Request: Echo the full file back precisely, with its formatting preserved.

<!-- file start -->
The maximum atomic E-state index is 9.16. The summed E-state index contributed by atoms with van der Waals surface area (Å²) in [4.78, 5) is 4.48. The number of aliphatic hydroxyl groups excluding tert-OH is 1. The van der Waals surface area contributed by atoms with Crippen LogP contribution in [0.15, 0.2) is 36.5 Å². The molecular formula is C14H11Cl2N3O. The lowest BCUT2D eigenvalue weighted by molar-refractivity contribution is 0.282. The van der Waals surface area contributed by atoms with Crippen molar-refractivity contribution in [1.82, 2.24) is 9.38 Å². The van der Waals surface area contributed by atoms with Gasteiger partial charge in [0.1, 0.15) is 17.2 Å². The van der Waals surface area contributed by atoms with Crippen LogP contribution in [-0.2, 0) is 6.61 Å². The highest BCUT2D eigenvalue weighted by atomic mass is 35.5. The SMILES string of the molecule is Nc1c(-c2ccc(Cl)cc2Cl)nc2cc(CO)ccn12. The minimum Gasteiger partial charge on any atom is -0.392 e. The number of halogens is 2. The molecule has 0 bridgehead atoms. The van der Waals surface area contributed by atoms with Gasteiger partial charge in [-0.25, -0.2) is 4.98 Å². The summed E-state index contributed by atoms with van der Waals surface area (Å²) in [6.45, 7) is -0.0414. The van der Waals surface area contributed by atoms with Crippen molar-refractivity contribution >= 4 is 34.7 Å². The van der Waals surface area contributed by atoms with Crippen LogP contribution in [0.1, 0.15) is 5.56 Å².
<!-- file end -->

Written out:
The maximum atomic E-state index is 9.16. The summed E-state index contributed by atoms with van der Waals surface area (Å²) in [4.78, 5) is 4.48. The number of aliphatic hydroxyl groups excluding tert-OH is 1. The van der Waals surface area contributed by atoms with Crippen LogP contribution in [0.15, 0.2) is 36.5 Å². The molecular formula is C14H11Cl2N3O. The lowest BCUT2D eigenvalue weighted by molar-refractivity contribution is 0.282. The van der Waals surface area contributed by atoms with Crippen molar-refractivity contribution in [1.82, 2.24) is 9.38 Å². The van der Waals surface area contributed by atoms with Gasteiger partial charge in [0.1, 0.15) is 17.2 Å². The van der Waals surface area contributed by atoms with Crippen LogP contribution in [-0.2, 0) is 6.61 Å². The highest BCUT2D eigenvalue weighted by atomic mass is 35.5. The SMILES string of the molecule is Nc1c(-c2ccc(Cl)cc2Cl)nc2cc(CO)ccn12. The minimum Gasteiger partial charge on any atom is -0.392 e. The number of halogens is 2. The molecule has 0 bridgehead atoms. The van der Waals surface area contributed by atoms with Gasteiger partial charge in [-0.25, -0.2) is 4.98 Å². The summed E-state index contributed by atoms with van der Waals surface area (Å²) in [6.45, 7) is -0.0414. The van der Waals surface area contributed by atoms with Crippen molar-refractivity contribution >= 4 is 34.7 Å². The van der Waals surface area contributed by atoms with Crippen LogP contribution in [0.1, 0.15) is 5.56 Å².